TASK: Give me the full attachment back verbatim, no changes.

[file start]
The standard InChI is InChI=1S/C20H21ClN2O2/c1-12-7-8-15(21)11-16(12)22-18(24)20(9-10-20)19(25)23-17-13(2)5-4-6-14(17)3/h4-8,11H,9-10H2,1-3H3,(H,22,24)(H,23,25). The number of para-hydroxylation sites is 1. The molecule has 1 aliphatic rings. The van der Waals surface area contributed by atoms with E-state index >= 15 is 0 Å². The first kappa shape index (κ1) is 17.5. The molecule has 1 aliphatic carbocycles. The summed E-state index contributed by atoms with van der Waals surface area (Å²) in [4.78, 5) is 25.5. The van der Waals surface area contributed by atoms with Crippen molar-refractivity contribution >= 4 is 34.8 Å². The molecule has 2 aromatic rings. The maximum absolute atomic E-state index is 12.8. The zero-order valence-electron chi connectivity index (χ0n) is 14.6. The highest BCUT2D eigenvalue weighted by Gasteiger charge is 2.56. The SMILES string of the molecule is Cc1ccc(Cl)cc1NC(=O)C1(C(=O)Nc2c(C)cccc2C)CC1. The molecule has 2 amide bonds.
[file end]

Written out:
The standard InChI is InChI=1S/C20H21ClN2O2/c1-12-7-8-15(21)11-16(12)22-18(24)20(9-10-20)19(25)23-17-13(2)5-4-6-14(17)3/h4-8,11H,9-10H2,1-3H3,(H,22,24)(H,23,25). The number of para-hydroxylation sites is 1. The molecule has 1 aliphatic rings. The van der Waals surface area contributed by atoms with E-state index >= 15 is 0 Å². The first kappa shape index (κ1) is 17.5. The molecule has 1 aliphatic carbocycles. The summed E-state index contributed by atoms with van der Waals surface area (Å²) in [4.78, 5) is 25.5. The van der Waals surface area contributed by atoms with Crippen molar-refractivity contribution >= 4 is 34.8 Å². The molecule has 2 aromatic rings. The maximum absolute atomic E-state index is 12.8. The zero-order valence-electron chi connectivity index (χ0n) is 14.6. The highest BCUT2D eigenvalue weighted by Gasteiger charge is 2.56. The SMILES string of the molecule is Cc1ccc(Cl)cc1NC(=O)C1(C(=O)Nc2c(C)cccc2C)CC1. The molecule has 2 amide bonds.